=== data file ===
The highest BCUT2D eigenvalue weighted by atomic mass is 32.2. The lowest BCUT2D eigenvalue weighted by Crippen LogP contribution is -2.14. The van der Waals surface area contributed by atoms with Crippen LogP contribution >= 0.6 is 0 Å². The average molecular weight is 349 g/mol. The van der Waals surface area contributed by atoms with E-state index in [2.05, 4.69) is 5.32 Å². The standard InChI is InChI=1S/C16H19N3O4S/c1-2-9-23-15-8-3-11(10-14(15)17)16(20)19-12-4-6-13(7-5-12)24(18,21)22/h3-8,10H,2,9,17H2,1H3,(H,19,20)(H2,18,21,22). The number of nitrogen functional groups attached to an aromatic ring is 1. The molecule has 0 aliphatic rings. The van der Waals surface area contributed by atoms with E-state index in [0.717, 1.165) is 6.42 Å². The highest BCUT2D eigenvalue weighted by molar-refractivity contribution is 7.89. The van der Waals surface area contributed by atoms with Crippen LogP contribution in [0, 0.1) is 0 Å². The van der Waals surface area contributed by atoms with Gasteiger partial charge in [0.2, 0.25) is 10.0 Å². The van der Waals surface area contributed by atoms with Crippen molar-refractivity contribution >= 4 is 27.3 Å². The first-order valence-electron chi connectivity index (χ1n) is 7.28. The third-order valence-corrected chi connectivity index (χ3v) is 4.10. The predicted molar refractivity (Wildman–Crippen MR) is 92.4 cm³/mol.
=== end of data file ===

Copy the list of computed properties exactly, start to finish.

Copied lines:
The highest BCUT2D eigenvalue weighted by atomic mass is 32.2. The lowest BCUT2D eigenvalue weighted by Crippen LogP contribution is -2.14. The van der Waals surface area contributed by atoms with Crippen LogP contribution >= 0.6 is 0 Å². The average molecular weight is 349 g/mol. The van der Waals surface area contributed by atoms with E-state index in [2.05, 4.69) is 5.32 Å². The standard InChI is InChI=1S/C16H19N3O4S/c1-2-9-23-15-8-3-11(10-14(15)17)16(20)19-12-4-6-13(7-5-12)24(18,21)22/h3-8,10H,2,9,17H2,1H3,(H,19,20)(H2,18,21,22). The number of nitrogen functional groups attached to an aromatic ring is 1. The molecule has 0 aliphatic rings. The van der Waals surface area contributed by atoms with E-state index in [0.717, 1.165) is 6.42 Å². The highest BCUT2D eigenvalue weighted by molar-refractivity contribution is 7.89. The van der Waals surface area contributed by atoms with Crippen LogP contribution in [0, 0.1) is 0 Å². The van der Waals surface area contributed by atoms with Gasteiger partial charge in [0.2, 0.25) is 10.0 Å². The van der Waals surface area contributed by atoms with Crippen molar-refractivity contribution >= 4 is 27.3 Å². The first-order valence-electron chi connectivity index (χ1n) is 7.28. The third-order valence-corrected chi connectivity index (χ3v) is 4.10. The predicted molar refractivity (Wildman–Crippen MR) is 92.4 cm³/mol.